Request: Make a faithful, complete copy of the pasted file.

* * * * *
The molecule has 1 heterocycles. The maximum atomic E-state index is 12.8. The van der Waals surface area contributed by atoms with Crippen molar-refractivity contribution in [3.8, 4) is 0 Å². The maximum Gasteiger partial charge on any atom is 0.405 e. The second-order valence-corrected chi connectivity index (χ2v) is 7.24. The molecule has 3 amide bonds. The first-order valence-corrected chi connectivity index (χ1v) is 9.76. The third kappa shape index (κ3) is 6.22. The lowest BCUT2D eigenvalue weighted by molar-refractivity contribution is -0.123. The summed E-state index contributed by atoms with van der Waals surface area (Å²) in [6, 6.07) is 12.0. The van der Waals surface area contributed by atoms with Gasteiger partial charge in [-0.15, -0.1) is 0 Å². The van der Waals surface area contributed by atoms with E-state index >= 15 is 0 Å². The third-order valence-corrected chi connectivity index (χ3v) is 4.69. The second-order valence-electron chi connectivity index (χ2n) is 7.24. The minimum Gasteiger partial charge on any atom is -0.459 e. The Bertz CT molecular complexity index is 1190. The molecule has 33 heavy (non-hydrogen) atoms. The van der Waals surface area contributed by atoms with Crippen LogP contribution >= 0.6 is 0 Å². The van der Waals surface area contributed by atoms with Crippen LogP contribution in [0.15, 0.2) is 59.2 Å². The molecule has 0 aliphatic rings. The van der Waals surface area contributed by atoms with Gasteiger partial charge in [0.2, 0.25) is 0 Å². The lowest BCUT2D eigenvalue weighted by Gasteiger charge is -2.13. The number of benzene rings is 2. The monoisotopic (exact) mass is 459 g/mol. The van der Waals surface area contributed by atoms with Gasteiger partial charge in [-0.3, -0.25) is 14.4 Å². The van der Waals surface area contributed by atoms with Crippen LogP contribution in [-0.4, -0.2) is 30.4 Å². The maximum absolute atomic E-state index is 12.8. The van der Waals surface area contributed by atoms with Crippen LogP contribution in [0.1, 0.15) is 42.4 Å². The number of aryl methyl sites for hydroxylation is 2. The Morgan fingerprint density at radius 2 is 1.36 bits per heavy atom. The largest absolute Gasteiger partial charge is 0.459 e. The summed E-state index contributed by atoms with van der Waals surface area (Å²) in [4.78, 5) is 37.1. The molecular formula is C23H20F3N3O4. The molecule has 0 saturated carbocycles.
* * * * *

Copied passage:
The molecule has 1 heterocycles. The maximum atomic E-state index is 12.8. The van der Waals surface area contributed by atoms with Crippen molar-refractivity contribution in [3.8, 4) is 0 Å². The maximum Gasteiger partial charge on any atom is 0.405 e. The second-order valence-corrected chi connectivity index (χ2v) is 7.24. The molecule has 3 amide bonds. The first-order valence-corrected chi connectivity index (χ1v) is 9.76. The third kappa shape index (κ3) is 6.22. The lowest BCUT2D eigenvalue weighted by molar-refractivity contribution is -0.123. The summed E-state index contributed by atoms with van der Waals surface area (Å²) in [6, 6.07) is 12.0. The van der Waals surface area contributed by atoms with Gasteiger partial charge in [-0.15, -0.1) is 0 Å². The van der Waals surface area contributed by atoms with E-state index >= 15 is 0 Å². The third-order valence-corrected chi connectivity index (χ3v) is 4.69. The second-order valence-electron chi connectivity index (χ2n) is 7.24. The minimum Gasteiger partial charge on any atom is -0.459 e. The Bertz CT molecular complexity index is 1190. The molecule has 33 heavy (non-hydrogen) atoms. The van der Waals surface area contributed by atoms with Crippen LogP contribution >= 0.6 is 0 Å². The van der Waals surface area contributed by atoms with Crippen LogP contribution in [0.15, 0.2) is 59.2 Å². The molecule has 0 aliphatic rings. The van der Waals surface area contributed by atoms with Gasteiger partial charge in [0.2, 0.25) is 0 Å². The lowest BCUT2D eigenvalue weighted by Gasteiger charge is -2.13. The number of benzene rings is 2. The monoisotopic (exact) mass is 459 g/mol. The van der Waals surface area contributed by atoms with Gasteiger partial charge in [-0.3, -0.25) is 14.4 Å². The van der Waals surface area contributed by atoms with Crippen LogP contribution in [-0.4, -0.2) is 30.4 Å². The maximum absolute atomic E-state index is 12.8. The van der Waals surface area contributed by atoms with Crippen LogP contribution in [0.1, 0.15) is 42.4 Å². The number of aryl methyl sites for hydroxylation is 2. The Morgan fingerprint density at radius 2 is 1.36 bits per heavy atom. The largest absolute Gasteiger partial charge is 0.459 e. The summed E-state index contributed by atoms with van der Waals surface area (Å²) in [4.78, 5) is 37.1. The molecular formula is C23H20F3N3O4. The molecule has 0 saturated carbocycles.